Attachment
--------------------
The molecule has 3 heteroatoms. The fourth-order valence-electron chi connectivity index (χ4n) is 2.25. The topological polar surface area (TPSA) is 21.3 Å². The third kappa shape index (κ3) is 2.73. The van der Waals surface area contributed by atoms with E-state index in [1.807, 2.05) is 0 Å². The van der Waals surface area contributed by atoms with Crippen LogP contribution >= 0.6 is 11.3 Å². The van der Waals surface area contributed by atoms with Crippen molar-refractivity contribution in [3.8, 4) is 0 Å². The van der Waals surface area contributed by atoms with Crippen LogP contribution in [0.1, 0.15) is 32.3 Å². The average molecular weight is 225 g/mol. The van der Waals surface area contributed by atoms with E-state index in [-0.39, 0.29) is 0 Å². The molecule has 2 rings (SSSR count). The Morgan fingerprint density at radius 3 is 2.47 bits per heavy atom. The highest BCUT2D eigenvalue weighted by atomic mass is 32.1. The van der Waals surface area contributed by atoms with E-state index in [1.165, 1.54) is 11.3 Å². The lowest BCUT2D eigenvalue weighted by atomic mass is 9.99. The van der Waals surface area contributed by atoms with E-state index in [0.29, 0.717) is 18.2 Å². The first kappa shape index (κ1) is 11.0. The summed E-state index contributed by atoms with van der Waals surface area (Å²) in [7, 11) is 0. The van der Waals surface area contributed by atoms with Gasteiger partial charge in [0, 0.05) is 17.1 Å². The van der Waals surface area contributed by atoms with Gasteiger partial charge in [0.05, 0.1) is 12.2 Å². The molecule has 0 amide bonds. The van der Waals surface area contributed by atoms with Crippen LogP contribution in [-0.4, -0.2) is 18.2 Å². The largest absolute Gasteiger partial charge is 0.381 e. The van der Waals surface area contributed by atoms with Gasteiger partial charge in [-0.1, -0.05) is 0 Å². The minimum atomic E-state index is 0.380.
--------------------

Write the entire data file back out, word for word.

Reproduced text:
The molecule has 3 heteroatoms. The fourth-order valence-electron chi connectivity index (χ4n) is 2.25. The topological polar surface area (TPSA) is 21.3 Å². The third kappa shape index (κ3) is 2.73. The van der Waals surface area contributed by atoms with E-state index in [1.807, 2.05) is 0 Å². The van der Waals surface area contributed by atoms with Crippen LogP contribution >= 0.6 is 11.3 Å². The van der Waals surface area contributed by atoms with Crippen molar-refractivity contribution in [3.8, 4) is 0 Å². The van der Waals surface area contributed by atoms with Crippen LogP contribution in [0.1, 0.15) is 32.3 Å². The average molecular weight is 225 g/mol. The van der Waals surface area contributed by atoms with E-state index in [-0.39, 0.29) is 0 Å². The molecule has 2 rings (SSSR count). The Morgan fingerprint density at radius 3 is 2.47 bits per heavy atom. The highest BCUT2D eigenvalue weighted by atomic mass is 32.1. The van der Waals surface area contributed by atoms with E-state index in [1.165, 1.54) is 11.3 Å². The lowest BCUT2D eigenvalue weighted by atomic mass is 9.99. The van der Waals surface area contributed by atoms with E-state index in [0.29, 0.717) is 18.2 Å². The first kappa shape index (κ1) is 11.0. The summed E-state index contributed by atoms with van der Waals surface area (Å²) in [7, 11) is 0. The van der Waals surface area contributed by atoms with Gasteiger partial charge in [0, 0.05) is 17.1 Å². The van der Waals surface area contributed by atoms with Gasteiger partial charge in [0.05, 0.1) is 12.2 Å². The molecule has 0 amide bonds. The van der Waals surface area contributed by atoms with Crippen LogP contribution in [-0.4, -0.2) is 18.2 Å². The largest absolute Gasteiger partial charge is 0.381 e. The van der Waals surface area contributed by atoms with Gasteiger partial charge in [-0.1, -0.05) is 0 Å². The minimum atomic E-state index is 0.380.